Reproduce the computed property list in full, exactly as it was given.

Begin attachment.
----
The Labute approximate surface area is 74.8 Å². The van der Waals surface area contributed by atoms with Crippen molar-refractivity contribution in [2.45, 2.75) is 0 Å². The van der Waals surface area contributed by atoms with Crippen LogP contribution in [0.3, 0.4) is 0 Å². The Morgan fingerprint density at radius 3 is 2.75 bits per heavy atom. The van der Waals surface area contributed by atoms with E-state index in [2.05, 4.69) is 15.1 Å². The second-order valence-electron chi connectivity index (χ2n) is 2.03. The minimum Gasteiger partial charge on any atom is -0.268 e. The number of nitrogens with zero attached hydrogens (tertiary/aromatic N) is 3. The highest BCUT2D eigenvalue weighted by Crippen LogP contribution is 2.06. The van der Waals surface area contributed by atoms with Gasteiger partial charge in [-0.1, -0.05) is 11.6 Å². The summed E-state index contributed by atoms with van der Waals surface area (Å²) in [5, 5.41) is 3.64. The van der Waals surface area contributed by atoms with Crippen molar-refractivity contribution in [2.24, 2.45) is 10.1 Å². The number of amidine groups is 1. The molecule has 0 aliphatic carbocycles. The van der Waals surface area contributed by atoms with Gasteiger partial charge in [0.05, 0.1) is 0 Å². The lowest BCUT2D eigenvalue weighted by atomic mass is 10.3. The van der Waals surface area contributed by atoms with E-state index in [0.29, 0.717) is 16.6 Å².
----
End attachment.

The Labute approximate surface area is 74.8 Å². The van der Waals surface area contributed by atoms with Crippen molar-refractivity contribution in [2.45, 2.75) is 0 Å². The van der Waals surface area contributed by atoms with Crippen LogP contribution in [0.3, 0.4) is 0 Å². The Morgan fingerprint density at radius 3 is 2.75 bits per heavy atom. The van der Waals surface area contributed by atoms with E-state index in [2.05, 4.69) is 15.1 Å². The second-order valence-electron chi connectivity index (χ2n) is 2.03. The minimum Gasteiger partial charge on any atom is -0.268 e. The number of nitrogens with zero attached hydrogens (tertiary/aromatic N) is 3. The highest BCUT2D eigenvalue weighted by Crippen LogP contribution is 2.06. The van der Waals surface area contributed by atoms with Gasteiger partial charge in [-0.1, -0.05) is 11.6 Å². The summed E-state index contributed by atoms with van der Waals surface area (Å²) in [5, 5.41) is 3.64. The van der Waals surface area contributed by atoms with Crippen molar-refractivity contribution in [2.24, 2.45) is 10.1 Å². The number of amidine groups is 1. The molecule has 0 aliphatic carbocycles. The van der Waals surface area contributed by atoms with Gasteiger partial charge in [0.05, 0.1) is 0 Å². The lowest BCUT2D eigenvalue weighted by atomic mass is 10.3. The van der Waals surface area contributed by atoms with E-state index in [0.29, 0.717) is 16.6 Å².